Thursday, January 7, 2010

What's so Special About Mauritius?

I had to go down to Shanghai the other day to get my Visa for India. The Indian visa service place was some outsourced thing so the whole place was just Chinese people giving visas to other Chinese people. I was the only person there who wasn't Chinese in fact. I got the three month single entry visa, since that's all I really need, but Ken told me after that when he was there the person he talked to told him that all the visas were the same price so he got a six month multy entry visa instead. I tried to ask the person there what the difference between the visas was but she seemed a little confused by my question. The visa was expensive, unlike Thailand which doesn't require a visa, but there was a really funny list of a couple of countries that got free visas including such travel mainstays as North Korea, the south didn't get it, and Mauritius which is a couple of islands off the coast of Madagascar whose only claim to fame is that it was once the home to the Dodo bird. I don't know why exactly these countries get free visas but I bet it's simply because they give Indian people coming to there country free visas. The whole visas system is so much about reciprocity. That's why Americans end up paying so much in a lot of places sine we charge a lot for our visas. Around Asia the only countries that can be counted on to give us free visas are the ones we either saved of conquered, as Americans don't need visas for Japan, Korea, or Taiwan. The funniest visas situation though has to be Hong Kong which Americans can go to without any visa but Chinese people need a visa, a not so easy to get one at that, to go there. But remember there's only one China.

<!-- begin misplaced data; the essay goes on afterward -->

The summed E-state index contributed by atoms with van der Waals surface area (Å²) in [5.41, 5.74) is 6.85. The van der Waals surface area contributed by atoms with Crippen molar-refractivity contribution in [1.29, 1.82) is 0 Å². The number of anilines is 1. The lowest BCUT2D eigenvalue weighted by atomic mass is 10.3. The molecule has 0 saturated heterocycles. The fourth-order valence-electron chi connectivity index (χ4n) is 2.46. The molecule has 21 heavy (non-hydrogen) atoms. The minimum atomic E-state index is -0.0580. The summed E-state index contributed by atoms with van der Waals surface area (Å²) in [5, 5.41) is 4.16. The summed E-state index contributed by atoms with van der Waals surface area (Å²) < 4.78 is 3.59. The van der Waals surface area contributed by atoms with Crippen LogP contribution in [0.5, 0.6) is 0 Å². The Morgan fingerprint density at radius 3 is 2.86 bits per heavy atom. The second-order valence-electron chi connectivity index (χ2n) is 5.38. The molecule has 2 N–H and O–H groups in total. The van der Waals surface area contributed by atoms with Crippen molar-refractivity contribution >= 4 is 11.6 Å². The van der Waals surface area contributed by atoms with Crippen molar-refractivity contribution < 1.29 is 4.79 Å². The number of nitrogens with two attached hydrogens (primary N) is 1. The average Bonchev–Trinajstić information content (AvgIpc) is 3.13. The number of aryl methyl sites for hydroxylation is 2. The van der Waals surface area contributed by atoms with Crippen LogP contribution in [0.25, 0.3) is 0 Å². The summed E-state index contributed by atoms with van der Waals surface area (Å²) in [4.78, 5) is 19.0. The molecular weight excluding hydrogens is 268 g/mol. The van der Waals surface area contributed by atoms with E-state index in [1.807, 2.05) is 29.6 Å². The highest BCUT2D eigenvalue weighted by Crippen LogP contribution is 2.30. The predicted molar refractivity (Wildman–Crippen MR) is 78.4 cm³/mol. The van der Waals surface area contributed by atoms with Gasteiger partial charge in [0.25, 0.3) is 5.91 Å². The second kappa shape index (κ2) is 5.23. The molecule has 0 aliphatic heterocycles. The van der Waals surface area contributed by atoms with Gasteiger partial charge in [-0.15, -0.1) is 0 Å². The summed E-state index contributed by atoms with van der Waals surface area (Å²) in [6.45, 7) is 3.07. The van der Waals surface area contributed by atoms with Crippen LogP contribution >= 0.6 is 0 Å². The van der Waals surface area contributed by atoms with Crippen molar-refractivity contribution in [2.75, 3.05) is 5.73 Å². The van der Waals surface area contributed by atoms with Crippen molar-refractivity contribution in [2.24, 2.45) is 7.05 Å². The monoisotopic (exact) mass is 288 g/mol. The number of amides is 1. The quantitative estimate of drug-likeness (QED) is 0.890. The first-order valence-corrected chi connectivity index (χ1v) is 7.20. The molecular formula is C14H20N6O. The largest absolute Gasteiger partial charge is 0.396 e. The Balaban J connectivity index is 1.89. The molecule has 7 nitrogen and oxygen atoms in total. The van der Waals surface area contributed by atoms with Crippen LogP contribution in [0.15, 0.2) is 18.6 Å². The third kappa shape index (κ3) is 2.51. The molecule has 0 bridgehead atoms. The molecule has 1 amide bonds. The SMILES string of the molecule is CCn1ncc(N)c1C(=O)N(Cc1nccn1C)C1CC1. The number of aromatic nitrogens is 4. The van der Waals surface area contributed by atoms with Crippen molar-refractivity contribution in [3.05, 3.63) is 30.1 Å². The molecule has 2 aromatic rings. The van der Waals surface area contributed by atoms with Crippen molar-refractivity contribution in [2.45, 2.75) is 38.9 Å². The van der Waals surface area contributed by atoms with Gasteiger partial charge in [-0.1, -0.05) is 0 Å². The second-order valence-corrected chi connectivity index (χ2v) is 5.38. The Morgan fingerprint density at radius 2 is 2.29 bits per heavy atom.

Sunday, January 3, 2010

Too Much Time

I think I actually have too much time on my hands these days. I've never been a big fan of working around the clock but with school completely done, and all the banquets as well, I've started to get really bored. I still have about two weeks until I go to Thailand, and then not long after that to India, but for now I've got nothing to do. I do some stuff, I write, I read, I go for walks, and I mess around on the computer, but it's starting to get a little old. I'm happy for the time too. Even with my pretty light schedule I was getting tired of my classes and it's nice to have a rest before I start them again. Also when I bored now it makes it easier for me to go do all this traveling soon. I travel a lot but before being gone so long, Thailand and India will be about 40 days total, it still makes me nervious. I love to travel. I remember something I read once where the author noted how every day has a million possibilities but we fail to notice them because we are stuck in routines and don't notice all the things we could be doing. I think what's great about travel is that with no routine you can't help but take each day as it is and find new things. That being said I'm still someone who likes routines, the word seems to imply something negative but routines can be a source of strength as well something good your used to doing, exercise, reading, becomes second nature, and giving up all my routines for the unknown can be disquieting. But for now I have little to do but read and finish up my grading and I'm bored, especially with my xbox broken. But I have been getting a lot more reading done.